PETER WILL GRIFFITH, an honored veteran of the late war who is now living in Murphysboro, and who is a representative of one of the prominent pioneer families of Jackson County, was born in Somerset Township December 28, 1845. His grandfather, John Griffith, was a native of Wales, and after emigrating to this country became a farmer of Pennsylvania. In Somerset County of the Keystone State, John J. Griffith, father of our subject, was born and reared, and when a young man came west with teams and wagons, making a permanent location in Jackson County. Here he entered land, built a small log house and began the development of a farm. He engaged quite extensively in the raising of stock, which he drove to market in St. Louis, and his wheat he hauled to Chester in the early days. During the war he engaged in buying horses for the Government and was a very successful trader. He owned four hundred and forty acres of land and became well-to-do. He belonged to the Lutheran Church and was a Republican in politics. His death occurred in 1863, at which time his entire family were ill with typhoid fever. The father, mother, three daughters and a son all died within three months. The mother, Mrs. Harriet Griffith, was a daughter of Peter Will, one of the honored pioneers of this county. In the family were eleven children, seven of whom are yet living.
Our subject early became familiar with farm work in all its details, and experienced the arduous labor of developing wild land. His educational privileges were limited to the opportunities of the subscription schools. In 1864, at the age of nineteen, he joined Company H, Eighteenth Illinois Infantry, and was mustered out at Springfield. The troops went down the Mississippi and up the Red and Yazoo Rivers, participated in the Bank's expedition and raised the blockade at Greenville, Miss. Mr. Griffith was actively engaged during his entire service, which ended only with the close of the war, when he went to Vicksburg and was honorably discharged.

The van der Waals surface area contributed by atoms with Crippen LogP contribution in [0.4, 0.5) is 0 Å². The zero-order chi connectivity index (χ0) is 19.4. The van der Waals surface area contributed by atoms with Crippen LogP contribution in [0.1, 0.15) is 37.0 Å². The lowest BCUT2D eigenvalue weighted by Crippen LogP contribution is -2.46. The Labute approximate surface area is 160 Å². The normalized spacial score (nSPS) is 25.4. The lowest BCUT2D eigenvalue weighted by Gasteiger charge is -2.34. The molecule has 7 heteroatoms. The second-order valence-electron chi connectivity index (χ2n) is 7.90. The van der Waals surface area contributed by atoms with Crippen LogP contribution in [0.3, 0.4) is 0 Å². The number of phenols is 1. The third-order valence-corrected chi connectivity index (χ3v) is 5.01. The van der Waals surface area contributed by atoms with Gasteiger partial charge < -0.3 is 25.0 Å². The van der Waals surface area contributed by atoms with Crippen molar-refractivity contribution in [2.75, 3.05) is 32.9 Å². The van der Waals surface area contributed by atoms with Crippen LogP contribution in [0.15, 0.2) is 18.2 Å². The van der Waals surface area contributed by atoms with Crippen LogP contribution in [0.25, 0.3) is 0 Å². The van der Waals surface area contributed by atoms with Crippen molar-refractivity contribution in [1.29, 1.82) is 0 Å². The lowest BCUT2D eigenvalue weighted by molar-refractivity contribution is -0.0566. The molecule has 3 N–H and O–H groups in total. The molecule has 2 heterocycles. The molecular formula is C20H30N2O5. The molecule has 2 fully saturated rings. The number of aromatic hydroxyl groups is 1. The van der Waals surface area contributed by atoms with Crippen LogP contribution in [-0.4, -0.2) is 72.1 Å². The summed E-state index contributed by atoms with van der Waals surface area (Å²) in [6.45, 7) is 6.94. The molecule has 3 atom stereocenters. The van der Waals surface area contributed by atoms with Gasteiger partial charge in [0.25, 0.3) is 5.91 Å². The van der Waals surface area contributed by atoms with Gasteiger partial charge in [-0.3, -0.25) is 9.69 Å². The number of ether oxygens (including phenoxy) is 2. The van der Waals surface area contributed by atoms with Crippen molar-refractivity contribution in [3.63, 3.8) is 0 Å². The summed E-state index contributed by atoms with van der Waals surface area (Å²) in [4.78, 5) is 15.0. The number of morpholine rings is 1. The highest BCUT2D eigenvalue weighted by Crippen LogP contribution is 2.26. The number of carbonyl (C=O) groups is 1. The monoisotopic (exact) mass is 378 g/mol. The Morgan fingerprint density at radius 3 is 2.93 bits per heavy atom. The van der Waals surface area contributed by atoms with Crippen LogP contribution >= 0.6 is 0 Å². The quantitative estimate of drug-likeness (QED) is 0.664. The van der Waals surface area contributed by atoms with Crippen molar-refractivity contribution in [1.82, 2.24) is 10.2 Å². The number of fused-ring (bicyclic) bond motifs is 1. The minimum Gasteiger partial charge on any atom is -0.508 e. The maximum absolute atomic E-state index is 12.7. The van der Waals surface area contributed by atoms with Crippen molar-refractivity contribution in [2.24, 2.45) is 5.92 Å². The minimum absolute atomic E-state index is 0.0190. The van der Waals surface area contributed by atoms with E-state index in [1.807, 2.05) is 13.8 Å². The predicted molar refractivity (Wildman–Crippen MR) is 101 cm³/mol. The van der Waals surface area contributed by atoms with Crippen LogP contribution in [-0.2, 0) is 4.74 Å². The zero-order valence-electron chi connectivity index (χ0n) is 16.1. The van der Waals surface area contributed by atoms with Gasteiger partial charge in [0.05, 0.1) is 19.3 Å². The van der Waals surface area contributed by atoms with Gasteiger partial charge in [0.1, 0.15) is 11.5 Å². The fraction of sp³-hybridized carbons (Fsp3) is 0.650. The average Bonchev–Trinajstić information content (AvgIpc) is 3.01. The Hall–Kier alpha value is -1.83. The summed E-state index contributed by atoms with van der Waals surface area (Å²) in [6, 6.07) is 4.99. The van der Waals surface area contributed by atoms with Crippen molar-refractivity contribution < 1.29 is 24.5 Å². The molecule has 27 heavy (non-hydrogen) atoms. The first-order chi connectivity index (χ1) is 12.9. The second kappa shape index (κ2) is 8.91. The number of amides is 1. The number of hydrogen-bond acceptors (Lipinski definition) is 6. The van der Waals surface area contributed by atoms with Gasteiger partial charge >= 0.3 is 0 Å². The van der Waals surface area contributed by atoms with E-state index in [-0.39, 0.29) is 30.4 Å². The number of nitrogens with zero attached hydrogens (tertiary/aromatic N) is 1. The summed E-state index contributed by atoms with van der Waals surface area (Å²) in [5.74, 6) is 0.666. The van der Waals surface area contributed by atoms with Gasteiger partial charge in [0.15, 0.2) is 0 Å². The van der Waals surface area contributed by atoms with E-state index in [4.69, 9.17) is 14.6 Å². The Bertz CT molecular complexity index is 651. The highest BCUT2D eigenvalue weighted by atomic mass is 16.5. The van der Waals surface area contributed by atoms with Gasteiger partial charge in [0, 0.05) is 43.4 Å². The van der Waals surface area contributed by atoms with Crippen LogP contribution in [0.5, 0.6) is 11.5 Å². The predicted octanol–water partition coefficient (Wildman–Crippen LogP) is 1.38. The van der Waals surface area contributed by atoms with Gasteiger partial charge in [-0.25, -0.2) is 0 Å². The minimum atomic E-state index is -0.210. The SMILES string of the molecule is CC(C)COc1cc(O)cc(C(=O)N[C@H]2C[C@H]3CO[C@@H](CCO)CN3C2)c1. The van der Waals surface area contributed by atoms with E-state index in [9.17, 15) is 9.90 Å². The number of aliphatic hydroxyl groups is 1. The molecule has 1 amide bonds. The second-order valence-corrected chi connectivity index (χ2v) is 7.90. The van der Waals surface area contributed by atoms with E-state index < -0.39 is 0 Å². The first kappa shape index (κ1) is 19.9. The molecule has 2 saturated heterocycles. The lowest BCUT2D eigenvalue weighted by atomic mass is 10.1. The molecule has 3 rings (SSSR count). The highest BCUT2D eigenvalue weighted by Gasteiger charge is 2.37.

Returning to his home, Mr. Griffith formed a partnership with Dr. F. C. Bierer in the dry-goods business, which continued three years, when he sold out and turned his attention to farming in Somerset Township. His line of work was again changed in 1870, when he established a livery stable, which he carried on for eight years in connection with dealing in stock. He bought and shipped cattle and hogs to St. Louis, and in that venture met with good success. While in the livery business he raised grain and hay enough to feed his stock. He had thirty-six head of horses, a fine line of carriages, and from the public he received a liberal patronage. As his financial resources increased he made judicious investments in land and now owns four good farms, comprising four hundred and eighty acres. In the city he also owns five good residences and is a stockholder in the City National Bank and the Jackson County Homestead and Loan Association.
Mr. Griffith has been twice married. He first wedded Miss Sarah Francis, a native of Westmoreland, Pa., where their marriage was celebrated. She died in Murphysboro, leaving one son, Frank P., who is now in the freight and transfer business in Murphysboro. In East Cairo, Ky., in 1881, Mr. Griffith married Miss Leona, daughter of B. F. Sams, of Cartersville, and a native of Jonesboro.
Socially, Mr. Griffith is connected with Amity Lodge, I. O. O. F.; the Knights of Honor, and Worthen Post No. 128, G. A. R. He also belongs to the Zion Lutheran Church and is one of its liberal supporters. In politics he is a stalwart Republican and has served as a member of the County Central Committee. He has been honored with local offices, was twice elected Alderman from the First Ward and was once a member of the Council from the Fourth Ward. He was as faithful in his official duties as when on the field of battle aiding in the defense of the Union. In his business he has met with excellent success, his enterprise, industry, perseverance and careful management having brought him a handsome competency.
Extracted 22 Feb 2017 by Norma Hass from 1894 Biographical Review of Jackson, Massac, Pope, and Hardin Counties, Illinois, pages 560-561.
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